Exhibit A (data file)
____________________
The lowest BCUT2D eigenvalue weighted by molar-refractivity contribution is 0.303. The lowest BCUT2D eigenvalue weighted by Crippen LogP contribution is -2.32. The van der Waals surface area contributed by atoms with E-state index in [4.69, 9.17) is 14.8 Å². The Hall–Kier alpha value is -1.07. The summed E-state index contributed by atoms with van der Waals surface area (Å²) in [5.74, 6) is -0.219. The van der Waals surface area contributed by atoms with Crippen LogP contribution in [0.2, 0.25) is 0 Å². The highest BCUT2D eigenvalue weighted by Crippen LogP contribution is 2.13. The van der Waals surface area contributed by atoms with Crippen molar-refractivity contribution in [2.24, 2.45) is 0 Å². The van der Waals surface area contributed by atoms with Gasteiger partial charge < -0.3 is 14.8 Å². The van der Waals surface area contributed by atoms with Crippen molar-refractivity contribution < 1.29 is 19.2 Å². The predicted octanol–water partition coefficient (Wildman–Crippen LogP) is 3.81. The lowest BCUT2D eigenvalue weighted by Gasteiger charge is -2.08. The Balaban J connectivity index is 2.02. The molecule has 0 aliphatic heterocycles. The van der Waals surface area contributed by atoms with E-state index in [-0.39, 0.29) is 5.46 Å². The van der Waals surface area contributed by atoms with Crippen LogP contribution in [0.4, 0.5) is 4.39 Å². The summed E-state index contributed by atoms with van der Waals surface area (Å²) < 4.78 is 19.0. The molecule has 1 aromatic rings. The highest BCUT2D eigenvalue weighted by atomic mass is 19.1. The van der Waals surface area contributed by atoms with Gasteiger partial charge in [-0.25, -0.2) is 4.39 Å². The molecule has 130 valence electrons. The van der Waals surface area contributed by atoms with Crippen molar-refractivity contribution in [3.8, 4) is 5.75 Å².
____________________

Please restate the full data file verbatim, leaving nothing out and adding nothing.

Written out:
The lowest BCUT2D eigenvalue weighted by molar-refractivity contribution is 0.303. The lowest BCUT2D eigenvalue weighted by Crippen LogP contribution is -2.32. The van der Waals surface area contributed by atoms with E-state index in [4.69, 9.17) is 14.8 Å². The Hall–Kier alpha value is -1.07. The summed E-state index contributed by atoms with van der Waals surface area (Å²) in [5.74, 6) is -0.219. The van der Waals surface area contributed by atoms with Crippen LogP contribution in [0.2, 0.25) is 0 Å². The highest BCUT2D eigenvalue weighted by Crippen LogP contribution is 2.13. The van der Waals surface area contributed by atoms with Crippen molar-refractivity contribution in [2.24, 2.45) is 0 Å². The van der Waals surface area contributed by atoms with Gasteiger partial charge < -0.3 is 14.8 Å². The van der Waals surface area contributed by atoms with Crippen molar-refractivity contribution < 1.29 is 19.2 Å². The predicted octanol–water partition coefficient (Wildman–Crippen LogP) is 3.81. The lowest BCUT2D eigenvalue weighted by Gasteiger charge is -2.08. The Balaban J connectivity index is 2.02. The molecule has 0 aliphatic heterocycles. The van der Waals surface area contributed by atoms with E-state index in [-0.39, 0.29) is 5.46 Å². The van der Waals surface area contributed by atoms with Crippen LogP contribution in [0.4, 0.5) is 4.39 Å². The summed E-state index contributed by atoms with van der Waals surface area (Å²) < 4.78 is 19.0. The molecule has 1 aromatic rings. The highest BCUT2D eigenvalue weighted by atomic mass is 19.1. The van der Waals surface area contributed by atoms with Gasteiger partial charge in [-0.25, -0.2) is 4.39 Å². The molecule has 130 valence electrons. The van der Waals surface area contributed by atoms with Crippen molar-refractivity contribution in [3.8, 4) is 5.75 Å².